DEAR ABBY: There's this woman I've known since I was a child. She's a Jehovah's Witness I'll call Beatrice. She comes by my house every so often to share pamphlets and talk about her religion. She is a casual friend of my mother's (who I live with), so I feel I have to let her inside when she's at the door. If it were anyone else, I'd say a polite "No, thank you, goodbye," and shut the door. But because it's Beatrice, I'm roped into listening to her spiel.
More often than not, Mom's not even home when Beatrice comes over with her pamphlets because they work similar hours. And each time, I find myself trapped into listening to her jabber away while I politely smile and nod.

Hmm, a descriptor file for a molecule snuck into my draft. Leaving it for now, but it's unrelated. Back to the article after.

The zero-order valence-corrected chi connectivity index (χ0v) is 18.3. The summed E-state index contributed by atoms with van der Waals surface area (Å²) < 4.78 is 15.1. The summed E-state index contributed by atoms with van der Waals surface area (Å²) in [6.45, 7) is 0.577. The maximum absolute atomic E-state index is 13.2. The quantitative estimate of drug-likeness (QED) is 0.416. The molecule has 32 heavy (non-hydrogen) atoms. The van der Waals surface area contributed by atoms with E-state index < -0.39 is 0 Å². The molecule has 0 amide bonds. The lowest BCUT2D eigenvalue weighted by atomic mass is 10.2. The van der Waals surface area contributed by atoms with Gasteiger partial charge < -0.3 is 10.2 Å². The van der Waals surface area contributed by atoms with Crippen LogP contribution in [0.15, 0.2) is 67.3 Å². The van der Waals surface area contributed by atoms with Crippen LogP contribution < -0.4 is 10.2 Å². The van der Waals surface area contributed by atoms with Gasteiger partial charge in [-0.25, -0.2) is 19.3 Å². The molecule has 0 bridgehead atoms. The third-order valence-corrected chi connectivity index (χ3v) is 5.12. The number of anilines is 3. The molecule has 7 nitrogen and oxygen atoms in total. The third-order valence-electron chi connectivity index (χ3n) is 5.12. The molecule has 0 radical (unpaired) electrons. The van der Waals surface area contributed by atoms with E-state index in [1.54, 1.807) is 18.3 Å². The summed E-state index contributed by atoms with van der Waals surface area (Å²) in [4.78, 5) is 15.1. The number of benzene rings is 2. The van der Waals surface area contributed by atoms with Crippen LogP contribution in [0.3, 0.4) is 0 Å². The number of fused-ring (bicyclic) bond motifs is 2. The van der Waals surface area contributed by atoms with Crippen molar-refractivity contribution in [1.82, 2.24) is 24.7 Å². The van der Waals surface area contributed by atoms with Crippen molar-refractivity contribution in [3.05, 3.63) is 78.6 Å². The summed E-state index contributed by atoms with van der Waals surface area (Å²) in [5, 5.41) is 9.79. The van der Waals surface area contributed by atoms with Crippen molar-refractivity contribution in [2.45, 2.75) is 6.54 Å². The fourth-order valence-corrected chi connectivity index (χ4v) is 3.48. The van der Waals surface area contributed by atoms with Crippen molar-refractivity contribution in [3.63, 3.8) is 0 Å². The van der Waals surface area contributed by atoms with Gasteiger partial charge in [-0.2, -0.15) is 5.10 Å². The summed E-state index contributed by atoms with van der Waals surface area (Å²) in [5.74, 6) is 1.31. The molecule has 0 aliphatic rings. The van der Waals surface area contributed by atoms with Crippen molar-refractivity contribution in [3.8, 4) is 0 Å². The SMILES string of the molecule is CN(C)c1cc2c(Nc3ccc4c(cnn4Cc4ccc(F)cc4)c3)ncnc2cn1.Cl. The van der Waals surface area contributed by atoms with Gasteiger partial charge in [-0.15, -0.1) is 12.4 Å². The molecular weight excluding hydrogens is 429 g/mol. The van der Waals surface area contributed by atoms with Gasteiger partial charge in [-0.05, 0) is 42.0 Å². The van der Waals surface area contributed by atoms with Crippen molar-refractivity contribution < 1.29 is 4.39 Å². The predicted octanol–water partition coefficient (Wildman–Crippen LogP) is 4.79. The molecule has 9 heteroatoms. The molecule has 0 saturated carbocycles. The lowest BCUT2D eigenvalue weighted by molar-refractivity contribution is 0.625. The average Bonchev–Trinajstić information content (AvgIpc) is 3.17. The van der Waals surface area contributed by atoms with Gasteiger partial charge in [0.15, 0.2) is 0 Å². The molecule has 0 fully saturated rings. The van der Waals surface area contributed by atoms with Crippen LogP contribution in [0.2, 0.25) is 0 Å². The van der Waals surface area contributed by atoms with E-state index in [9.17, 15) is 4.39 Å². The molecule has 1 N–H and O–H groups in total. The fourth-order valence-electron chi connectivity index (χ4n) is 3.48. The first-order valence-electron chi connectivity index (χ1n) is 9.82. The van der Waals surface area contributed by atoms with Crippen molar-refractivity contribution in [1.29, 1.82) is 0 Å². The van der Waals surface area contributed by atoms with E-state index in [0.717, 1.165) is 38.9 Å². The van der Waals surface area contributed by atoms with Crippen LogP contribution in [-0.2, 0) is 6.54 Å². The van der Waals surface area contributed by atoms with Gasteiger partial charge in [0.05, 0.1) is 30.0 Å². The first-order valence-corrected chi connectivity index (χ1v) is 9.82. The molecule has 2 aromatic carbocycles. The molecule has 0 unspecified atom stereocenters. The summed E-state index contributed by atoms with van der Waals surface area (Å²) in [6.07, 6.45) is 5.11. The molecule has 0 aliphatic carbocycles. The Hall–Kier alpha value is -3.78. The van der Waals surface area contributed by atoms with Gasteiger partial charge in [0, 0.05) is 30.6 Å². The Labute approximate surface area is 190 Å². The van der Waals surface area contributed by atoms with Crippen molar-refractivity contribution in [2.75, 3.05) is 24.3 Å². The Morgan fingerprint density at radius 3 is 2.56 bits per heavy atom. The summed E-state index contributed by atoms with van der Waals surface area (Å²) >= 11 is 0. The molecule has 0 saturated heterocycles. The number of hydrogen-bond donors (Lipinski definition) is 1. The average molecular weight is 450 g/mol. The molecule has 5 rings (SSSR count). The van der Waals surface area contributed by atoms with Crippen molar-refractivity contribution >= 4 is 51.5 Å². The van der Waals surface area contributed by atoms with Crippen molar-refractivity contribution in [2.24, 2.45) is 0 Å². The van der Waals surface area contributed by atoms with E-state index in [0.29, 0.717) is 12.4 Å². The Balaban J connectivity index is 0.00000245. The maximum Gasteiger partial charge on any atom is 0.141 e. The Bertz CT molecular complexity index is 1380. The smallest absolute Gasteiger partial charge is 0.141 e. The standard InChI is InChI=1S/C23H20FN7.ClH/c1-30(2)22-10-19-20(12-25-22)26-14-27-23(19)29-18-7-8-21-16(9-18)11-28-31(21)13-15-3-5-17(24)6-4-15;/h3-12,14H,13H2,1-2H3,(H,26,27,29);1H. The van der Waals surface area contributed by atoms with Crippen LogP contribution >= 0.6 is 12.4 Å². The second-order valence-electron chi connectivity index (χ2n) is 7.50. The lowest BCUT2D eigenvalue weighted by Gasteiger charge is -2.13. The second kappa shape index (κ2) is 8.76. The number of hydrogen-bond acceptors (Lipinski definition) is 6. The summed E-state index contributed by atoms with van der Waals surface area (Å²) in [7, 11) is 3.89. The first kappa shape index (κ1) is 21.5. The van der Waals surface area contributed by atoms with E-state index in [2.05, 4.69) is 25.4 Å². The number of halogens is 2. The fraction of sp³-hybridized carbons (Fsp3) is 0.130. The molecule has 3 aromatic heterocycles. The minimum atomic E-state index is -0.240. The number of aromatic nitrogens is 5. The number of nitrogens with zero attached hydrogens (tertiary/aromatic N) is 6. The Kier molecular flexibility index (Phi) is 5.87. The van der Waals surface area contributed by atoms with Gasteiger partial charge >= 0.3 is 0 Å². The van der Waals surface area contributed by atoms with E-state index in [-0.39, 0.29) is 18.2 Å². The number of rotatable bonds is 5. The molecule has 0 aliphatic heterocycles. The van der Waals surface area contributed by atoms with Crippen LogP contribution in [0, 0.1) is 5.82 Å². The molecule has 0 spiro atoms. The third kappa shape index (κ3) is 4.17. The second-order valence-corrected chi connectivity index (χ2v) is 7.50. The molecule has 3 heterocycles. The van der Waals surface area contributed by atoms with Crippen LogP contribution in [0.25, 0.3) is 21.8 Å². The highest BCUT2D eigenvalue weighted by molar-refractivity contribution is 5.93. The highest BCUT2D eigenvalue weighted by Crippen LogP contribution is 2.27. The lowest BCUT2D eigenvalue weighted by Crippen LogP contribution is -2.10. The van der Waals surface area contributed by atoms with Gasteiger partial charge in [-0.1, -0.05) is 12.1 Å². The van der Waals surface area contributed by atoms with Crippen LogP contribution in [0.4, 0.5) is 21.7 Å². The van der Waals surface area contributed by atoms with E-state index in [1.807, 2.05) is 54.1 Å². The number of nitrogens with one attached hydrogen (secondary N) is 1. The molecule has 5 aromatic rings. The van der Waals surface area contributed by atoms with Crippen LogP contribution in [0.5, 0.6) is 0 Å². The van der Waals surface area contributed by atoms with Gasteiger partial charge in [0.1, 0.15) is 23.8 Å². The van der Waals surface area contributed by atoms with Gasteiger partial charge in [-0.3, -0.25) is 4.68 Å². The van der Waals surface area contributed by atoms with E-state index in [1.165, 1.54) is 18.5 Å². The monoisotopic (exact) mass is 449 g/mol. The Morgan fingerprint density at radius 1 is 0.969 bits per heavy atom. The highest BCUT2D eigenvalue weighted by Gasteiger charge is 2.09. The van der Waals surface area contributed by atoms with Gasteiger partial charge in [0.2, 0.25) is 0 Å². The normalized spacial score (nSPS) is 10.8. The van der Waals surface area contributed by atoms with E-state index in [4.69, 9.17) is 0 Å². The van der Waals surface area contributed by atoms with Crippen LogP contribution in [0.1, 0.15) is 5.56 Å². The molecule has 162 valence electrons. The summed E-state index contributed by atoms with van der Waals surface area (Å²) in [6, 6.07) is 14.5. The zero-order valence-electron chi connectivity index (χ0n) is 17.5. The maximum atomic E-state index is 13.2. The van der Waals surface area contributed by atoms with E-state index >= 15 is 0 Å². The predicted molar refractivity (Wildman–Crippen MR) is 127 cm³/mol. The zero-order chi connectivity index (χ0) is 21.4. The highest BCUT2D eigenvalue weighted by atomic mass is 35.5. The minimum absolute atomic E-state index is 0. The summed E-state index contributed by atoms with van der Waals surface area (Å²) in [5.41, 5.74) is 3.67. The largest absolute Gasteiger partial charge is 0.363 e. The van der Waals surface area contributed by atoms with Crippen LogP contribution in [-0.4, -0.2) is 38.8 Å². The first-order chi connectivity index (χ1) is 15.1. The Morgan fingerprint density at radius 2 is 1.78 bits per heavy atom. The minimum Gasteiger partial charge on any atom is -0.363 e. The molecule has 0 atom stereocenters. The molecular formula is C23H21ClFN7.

Not only am I non-religious, but I am a member of the LGBTQ community, and I know for a fact that Beatrice shunned a family member after he came out as gay.
I don't want to keep pretending I'm interested in listening to her script, or even talking to her in general, but I also don't want to ruin my mother's friendship with her by offending her by being honest.
Is there a polite way to tell Beatrice that, with all due respect, I don't want to hear about her pamphlets, and she should come by to discuss them only when my mom's home? Or must I just continue to smile and nod politely like I always do? -- NOT INTERESTED IN NEW ENGLAND
DEAR NOT INTERESTED: No rule of etiquette demands that you listen to Beatrice's religious diatribes. All you need to say to her is, "My mother isn't home, and I'm not interested in taking your pamphlets or hearing you preach. Because you're a friend of Mom's, come back when Mom is home, and be sure to call first."Read more in: Friends & Neighbors | Etiquette & Ethics